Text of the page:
Is Comcast Starting To Care About Customers?
OK, stop laughing; it’s a serious question. No, really! Comcast’s customer service is spectacularly, legendarily, archetypically horrible, virtually everyone agrees… even Comcast executives. But some recent steps by the company just might be moving them in a customer-friendly direction. Read on…
I'll Change This Time, Promise!
In the midst of Congressional testimony concerning Comcast’s proposed merger with Time-Warner Cable (which was ultimately denied by the FCC), Executive VP David Cohen admitted that top officials of the company “are deeply disappointed” in their customer service.
Comcast later said (optimistically, in my opinion), “it may take a few years before we can honestly say that a great customer experience is something we’re known for." Let's take a look at some of the biggest customer service problems, and what Comcast is promising to do about them.
Some of the most highly-publicized Comcast customer service outrages involved changes of “difficult” customers’ billing names to things like “A**hole Brown” and “Super B***h.” Mr. Brown got his new name by trying to cancel the cable portion of his Comcast account; the lady got her insulting bill after a long fight over billing discrepancies. Other customers’ billing names have been changed to things like “Whore” and “Dummy.”
And yes, those profane and insulting names appeared on the next bill mailed to those customers. I'm sure being a customer service rep is a job that can be maddeningly frustrating at times, but it seems that Comcast tolerated a culture of abusive behavior. In the normal course of things, Comcast would have fired the reps who made the insulting changes, retrained the remainder, and that would be that until the next time it happened. But now, Comcast is taking steps to ensure that it can’t happen again.
Customer service software has been supplemented with a long list of blocked words that cannot be used in customer billing info fields. If a customer needs to make a legitimate name change that includes a blocked word, such as “Glass,” a manager can override the block.
Comcast is also taking more control of its customer service staffing, training, and supervision. The cable company terminated at least one underperforming call center contractor. It’s opened three new in-house call centers and is hiring 5,500 people to staff them.
You Can Check Out Any Time You Like...
Customers who no longer want to be customers have had to endure lengthy and often acrimonious inquisitions by “retention specialists” who follow ruthless scripts in their efforts to bully and browbeat defectors into staying with Comcast. Their income heavily depends on keeping customers, so they easily get downright nasty about it. Last year, tech journalist Ryan Block recorded an epic phone battle in which a desperate Comcast rep flatly refused to cancel his service.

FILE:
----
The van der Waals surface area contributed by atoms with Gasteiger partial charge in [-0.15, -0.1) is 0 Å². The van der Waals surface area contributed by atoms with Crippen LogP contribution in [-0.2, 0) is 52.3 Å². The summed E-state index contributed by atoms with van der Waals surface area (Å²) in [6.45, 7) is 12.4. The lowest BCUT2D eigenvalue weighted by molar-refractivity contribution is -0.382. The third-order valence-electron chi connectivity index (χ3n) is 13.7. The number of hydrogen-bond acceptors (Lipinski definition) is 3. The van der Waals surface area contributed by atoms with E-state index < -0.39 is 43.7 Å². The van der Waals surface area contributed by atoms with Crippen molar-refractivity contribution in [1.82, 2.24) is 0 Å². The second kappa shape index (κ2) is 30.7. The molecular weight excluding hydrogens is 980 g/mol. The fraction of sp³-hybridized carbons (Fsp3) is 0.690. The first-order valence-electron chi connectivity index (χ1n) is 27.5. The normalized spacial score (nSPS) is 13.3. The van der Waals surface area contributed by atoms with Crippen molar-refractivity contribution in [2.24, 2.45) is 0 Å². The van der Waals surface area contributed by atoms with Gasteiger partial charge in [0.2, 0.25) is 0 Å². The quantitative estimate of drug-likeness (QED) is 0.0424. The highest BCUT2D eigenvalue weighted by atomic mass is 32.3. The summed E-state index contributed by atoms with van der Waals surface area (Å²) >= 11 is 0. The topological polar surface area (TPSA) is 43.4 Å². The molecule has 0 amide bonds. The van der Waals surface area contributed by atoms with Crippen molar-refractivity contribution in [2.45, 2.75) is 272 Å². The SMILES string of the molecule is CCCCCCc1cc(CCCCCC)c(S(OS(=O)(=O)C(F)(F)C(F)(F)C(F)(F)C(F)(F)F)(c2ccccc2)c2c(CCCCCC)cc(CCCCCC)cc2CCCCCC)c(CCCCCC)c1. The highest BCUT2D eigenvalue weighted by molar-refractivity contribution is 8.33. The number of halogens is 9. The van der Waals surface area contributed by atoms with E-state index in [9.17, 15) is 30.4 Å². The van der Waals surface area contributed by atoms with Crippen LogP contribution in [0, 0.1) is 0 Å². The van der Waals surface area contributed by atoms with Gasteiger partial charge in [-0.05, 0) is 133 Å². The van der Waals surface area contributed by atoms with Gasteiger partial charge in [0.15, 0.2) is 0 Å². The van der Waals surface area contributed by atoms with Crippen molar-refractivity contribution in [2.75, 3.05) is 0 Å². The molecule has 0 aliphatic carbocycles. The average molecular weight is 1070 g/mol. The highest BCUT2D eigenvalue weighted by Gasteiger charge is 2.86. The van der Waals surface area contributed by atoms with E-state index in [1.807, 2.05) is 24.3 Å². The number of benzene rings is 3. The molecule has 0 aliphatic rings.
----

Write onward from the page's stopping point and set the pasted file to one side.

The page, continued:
Comcast is moving away from those scripts and the take-all-prisoners approach to customer retention. Tom Karinshak, Senior VP of Service, says that “at the end of the day if they leave us, then it has to be a world-class experience on that piece as well.”
Waiting for the cable guy is another sore point with customers, especially if he never shows up. Comcast now automatically credits a customer’s account with $20 if a technician is late for an appointment.
Unjustified modem rental fees also drive customers into frenzies. Comcast is infamous for losing records of rented modems returned to the company. The only way to convince Comcast that you had your very own modem was to produce a receipt for it. Now, Comcast says it’s waiving that requirement and will just trust its customers.
There’s really nowhere for Comcast’s customer service satisfaction ratings to go except up. The American Consumer Satisfaction Index’s latest annual report shows Comcast in dead-last place among major ISPs. Its ratings in three categories – Internet, TV, and phone service – plummeted to record lows over the previous year. Even Comcast’s customers in its headquarters town of Philadelphia have little good to say about the company.
Perhaps being named “the most hated company in America” so many times has finally awakened Comcast’s top management. Hey, I said stop laughing; anything can happen! How's the customer service from YOUR internet or cable provider? Post your comment or question below...
This article was posted by Bob Rankin on 12 Aug 2015
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Article information: AskBobRankin -- Is Comcast Starting To Care About Customers? (Posted: 12 Aug 2015)
Copyright © 2005 - Bob Rankin - All Rights Reserved